English Settlement at Uncoway
In the fall of 1639, two years after the Great Swamp Fight with the Pequots, Ludlow returned to the area, remembering its meadows and the cleared land that had been cultivated by the Paugussett clans. Ludlow had received a commission from the Connecticut General Court to establish a plantation near the Pequonnock River on land that is now part of Bridgeport. When Ludlow arrived, he learned that a disgruntled group of men from Wethersfield, who had recently joined the New Haven Colony, planned to settle in nearby Uncoway. Unwilling to let this desirable land fall into other hands, Ludlow disregarded the authority granted by his commission, and proceeded to Uncoway with four other men.
Ludlow purchased land from the Pequonnock Indians stretching between the Sasqua (Mill) and Pequonnock Rivers and roughly eight miles inland. The Indians agreed to live on an eighty-acre tract west of the Housatonic River, formally established as the Golden Hill Reservation in 1659. Other parcels of land in the Fairfield area were reserved for them to farm and to hunt on, hence place nicknames such as “Old Indian Field” that are still present as road names. Not content with his sizable acquisition from the Pequonnocks, Ludlow continued to purchase tracts all the way to the Norwalk River, extending twelve miles inland in some areas. Despite exceeding the authority he had been granted, Ludlow was only fined, and the settlement at “Uncoway” was permitted to remain.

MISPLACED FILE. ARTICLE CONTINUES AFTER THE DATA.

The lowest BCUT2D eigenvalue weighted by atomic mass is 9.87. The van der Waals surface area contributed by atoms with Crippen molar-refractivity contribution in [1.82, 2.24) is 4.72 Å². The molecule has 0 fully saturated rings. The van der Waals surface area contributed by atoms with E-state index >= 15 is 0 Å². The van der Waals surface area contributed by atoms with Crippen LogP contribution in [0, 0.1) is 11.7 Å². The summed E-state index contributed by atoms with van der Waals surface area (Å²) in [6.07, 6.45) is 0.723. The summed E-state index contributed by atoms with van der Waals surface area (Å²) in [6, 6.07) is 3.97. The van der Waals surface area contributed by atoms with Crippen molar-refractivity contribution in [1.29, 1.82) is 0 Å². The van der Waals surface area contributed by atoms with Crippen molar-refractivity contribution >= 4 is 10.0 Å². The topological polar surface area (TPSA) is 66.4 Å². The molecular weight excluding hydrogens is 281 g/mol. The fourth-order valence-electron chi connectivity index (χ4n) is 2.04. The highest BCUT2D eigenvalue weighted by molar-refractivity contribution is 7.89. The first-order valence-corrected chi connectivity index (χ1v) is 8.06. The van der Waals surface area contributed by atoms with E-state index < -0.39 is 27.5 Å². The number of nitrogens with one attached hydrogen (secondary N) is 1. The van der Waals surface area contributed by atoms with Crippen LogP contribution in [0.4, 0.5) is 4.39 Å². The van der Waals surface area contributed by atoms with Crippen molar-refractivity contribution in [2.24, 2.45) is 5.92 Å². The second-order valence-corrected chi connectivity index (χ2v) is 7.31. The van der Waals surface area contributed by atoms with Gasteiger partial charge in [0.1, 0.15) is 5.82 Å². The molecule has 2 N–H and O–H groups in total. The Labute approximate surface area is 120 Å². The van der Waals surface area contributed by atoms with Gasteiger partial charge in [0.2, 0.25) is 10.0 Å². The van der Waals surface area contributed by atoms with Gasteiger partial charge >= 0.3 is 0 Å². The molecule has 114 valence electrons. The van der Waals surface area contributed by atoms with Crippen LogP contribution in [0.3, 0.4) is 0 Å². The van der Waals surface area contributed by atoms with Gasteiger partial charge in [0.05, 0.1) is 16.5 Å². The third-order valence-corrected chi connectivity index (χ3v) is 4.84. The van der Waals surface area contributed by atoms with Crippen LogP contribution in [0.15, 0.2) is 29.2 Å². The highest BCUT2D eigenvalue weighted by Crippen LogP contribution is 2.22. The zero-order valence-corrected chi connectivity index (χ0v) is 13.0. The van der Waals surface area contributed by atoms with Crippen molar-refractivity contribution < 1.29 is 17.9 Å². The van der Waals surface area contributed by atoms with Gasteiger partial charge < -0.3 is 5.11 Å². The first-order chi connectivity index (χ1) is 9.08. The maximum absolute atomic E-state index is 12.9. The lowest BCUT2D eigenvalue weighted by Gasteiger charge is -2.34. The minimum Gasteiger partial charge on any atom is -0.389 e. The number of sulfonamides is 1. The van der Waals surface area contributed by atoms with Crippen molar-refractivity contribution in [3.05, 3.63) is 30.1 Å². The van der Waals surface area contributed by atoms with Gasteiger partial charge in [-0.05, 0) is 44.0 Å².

The permanent settlement of Fairfield began in 1639 when Roger Ludlow laid out four “squares” of land divided by five roadways. This area defined the center of the new settlement, and remains today as the Historic Town Green with town government buildings, churches, and the surrounding neighborhood. Home lots were located within the four squares, while surrounding land was set aside for pasture, meadow, and crop cultivation. In five years the town grew from nine households to about twenty-four. New arrivals settled in the town center or chose an area to the east that came to be known as Black Rock. However, people could not freely choose to settle in Fairfield. Town Meeting participants decided who was permitted to live here because the founders wanted a cohesive, like-minded community. Those who were not approved were warned to leave the town. Failure to obey the community’s rules could also result in expulsion from the town.
As generations passed, families divided the land they had received as town proprietors. New settlements sprang up further from the town center. Residents petitioned to be recognized as separate parishes, because traveling to worship in Fairfield center was a hardship; law required attendance. Stratfield, West (Greens Farms), Greenfield Hill, and Redding were among the first newly formed parishes in the 1720s and 1730s.
As the formation of new parishes and religious denominations continued through the 18th century, Fairfield became a less homogenous community than its founders would have found acceptable. These differences, as well as the physical distance from Fairfield’s Town Meetings, set the stage for town separations. In 1767, Redding became the first new town “carved” from Fairfield lands. The Norfield and North Fairfield parishes below Redding became the town of Weston in 1787. Half of Weston separated to become Easton in 1845. Westport was carved from both Fairfield and Norwalk in 1835, and Black Rock was acquired by Bridgeport in 1870.